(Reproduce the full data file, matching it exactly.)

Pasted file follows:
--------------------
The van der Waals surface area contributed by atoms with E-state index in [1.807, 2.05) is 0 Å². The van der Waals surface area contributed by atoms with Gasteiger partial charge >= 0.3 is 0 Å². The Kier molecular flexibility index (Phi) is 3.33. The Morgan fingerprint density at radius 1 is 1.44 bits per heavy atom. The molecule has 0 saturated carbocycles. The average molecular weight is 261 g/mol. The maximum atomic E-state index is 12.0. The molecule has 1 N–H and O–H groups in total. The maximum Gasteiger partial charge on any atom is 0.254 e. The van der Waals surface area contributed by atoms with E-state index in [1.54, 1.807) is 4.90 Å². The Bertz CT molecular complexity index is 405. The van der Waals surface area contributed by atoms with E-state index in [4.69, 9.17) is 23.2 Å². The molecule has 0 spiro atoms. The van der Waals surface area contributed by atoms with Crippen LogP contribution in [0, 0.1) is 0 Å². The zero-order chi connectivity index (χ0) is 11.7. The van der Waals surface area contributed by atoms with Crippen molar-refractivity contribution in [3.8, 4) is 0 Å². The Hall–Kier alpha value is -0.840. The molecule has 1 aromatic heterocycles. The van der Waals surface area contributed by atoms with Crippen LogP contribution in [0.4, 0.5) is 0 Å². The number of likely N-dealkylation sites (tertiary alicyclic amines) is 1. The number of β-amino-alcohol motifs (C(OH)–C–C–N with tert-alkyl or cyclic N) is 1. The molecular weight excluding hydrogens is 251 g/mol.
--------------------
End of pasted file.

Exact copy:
The van der Waals surface area contributed by atoms with E-state index in [1.807, 2.05) is 0 Å². The van der Waals surface area contributed by atoms with Gasteiger partial charge >= 0.3 is 0 Å². The Kier molecular flexibility index (Phi) is 3.33. The Morgan fingerprint density at radius 1 is 1.44 bits per heavy atom. The molecule has 0 saturated carbocycles. The average molecular weight is 261 g/mol. The maximum atomic E-state index is 12.0. The molecule has 1 N–H and O–H groups in total. The maximum Gasteiger partial charge on any atom is 0.254 e. The van der Waals surface area contributed by atoms with E-state index in [1.54, 1.807) is 4.90 Å². The Bertz CT molecular complexity index is 405. The van der Waals surface area contributed by atoms with E-state index in [4.69, 9.17) is 23.2 Å². The molecule has 0 spiro atoms. The van der Waals surface area contributed by atoms with Crippen LogP contribution in [0, 0.1) is 0 Å². The zero-order chi connectivity index (χ0) is 11.7. The van der Waals surface area contributed by atoms with Crippen molar-refractivity contribution in [3.8, 4) is 0 Å². The Hall–Kier alpha value is -0.840. The molecule has 1 aromatic heterocycles. The van der Waals surface area contributed by atoms with Crippen LogP contribution in [0.4, 0.5) is 0 Å². The number of likely N-dealkylation sites (tertiary alicyclic amines) is 1. The number of β-amino-alcohol motifs (C(OH)–C–C–N with tert-alkyl or cyclic N) is 1. The molecular weight excluding hydrogens is 251 g/mol.